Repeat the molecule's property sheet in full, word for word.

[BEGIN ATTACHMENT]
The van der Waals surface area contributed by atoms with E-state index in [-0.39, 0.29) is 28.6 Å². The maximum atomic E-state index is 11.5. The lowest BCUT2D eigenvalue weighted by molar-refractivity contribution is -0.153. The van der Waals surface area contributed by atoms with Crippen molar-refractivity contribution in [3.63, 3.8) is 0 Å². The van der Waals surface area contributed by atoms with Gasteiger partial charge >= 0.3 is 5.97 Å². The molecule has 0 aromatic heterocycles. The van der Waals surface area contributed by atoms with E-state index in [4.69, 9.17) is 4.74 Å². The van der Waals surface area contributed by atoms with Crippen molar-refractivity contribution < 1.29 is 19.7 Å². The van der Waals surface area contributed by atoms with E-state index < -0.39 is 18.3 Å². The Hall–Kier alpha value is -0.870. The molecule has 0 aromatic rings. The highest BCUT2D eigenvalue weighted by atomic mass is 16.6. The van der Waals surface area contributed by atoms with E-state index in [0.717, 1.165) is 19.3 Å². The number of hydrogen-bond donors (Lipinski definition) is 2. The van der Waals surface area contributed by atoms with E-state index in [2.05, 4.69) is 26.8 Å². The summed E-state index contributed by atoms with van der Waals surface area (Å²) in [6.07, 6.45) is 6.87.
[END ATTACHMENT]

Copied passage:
The van der Waals surface area contributed by atoms with E-state index in [-0.39, 0.29) is 28.6 Å². The maximum atomic E-state index is 11.5. The lowest BCUT2D eigenvalue weighted by molar-refractivity contribution is -0.153. The van der Waals surface area contributed by atoms with Crippen molar-refractivity contribution in [3.63, 3.8) is 0 Å². The van der Waals surface area contributed by atoms with Gasteiger partial charge >= 0.3 is 5.97 Å². The molecule has 0 aromatic heterocycles. The van der Waals surface area contributed by atoms with E-state index in [4.69, 9.17) is 4.74 Å². The van der Waals surface area contributed by atoms with Crippen molar-refractivity contribution < 1.29 is 19.7 Å². The van der Waals surface area contributed by atoms with E-state index < -0.39 is 18.3 Å². The Hall–Kier alpha value is -0.870. The molecule has 0 aromatic rings. The highest BCUT2D eigenvalue weighted by atomic mass is 16.6. The van der Waals surface area contributed by atoms with E-state index in [0.717, 1.165) is 19.3 Å². The number of hydrogen-bond donors (Lipinski definition) is 2. The van der Waals surface area contributed by atoms with E-state index in [2.05, 4.69) is 26.8 Å². The summed E-state index contributed by atoms with van der Waals surface area (Å²) in [6.07, 6.45) is 6.87.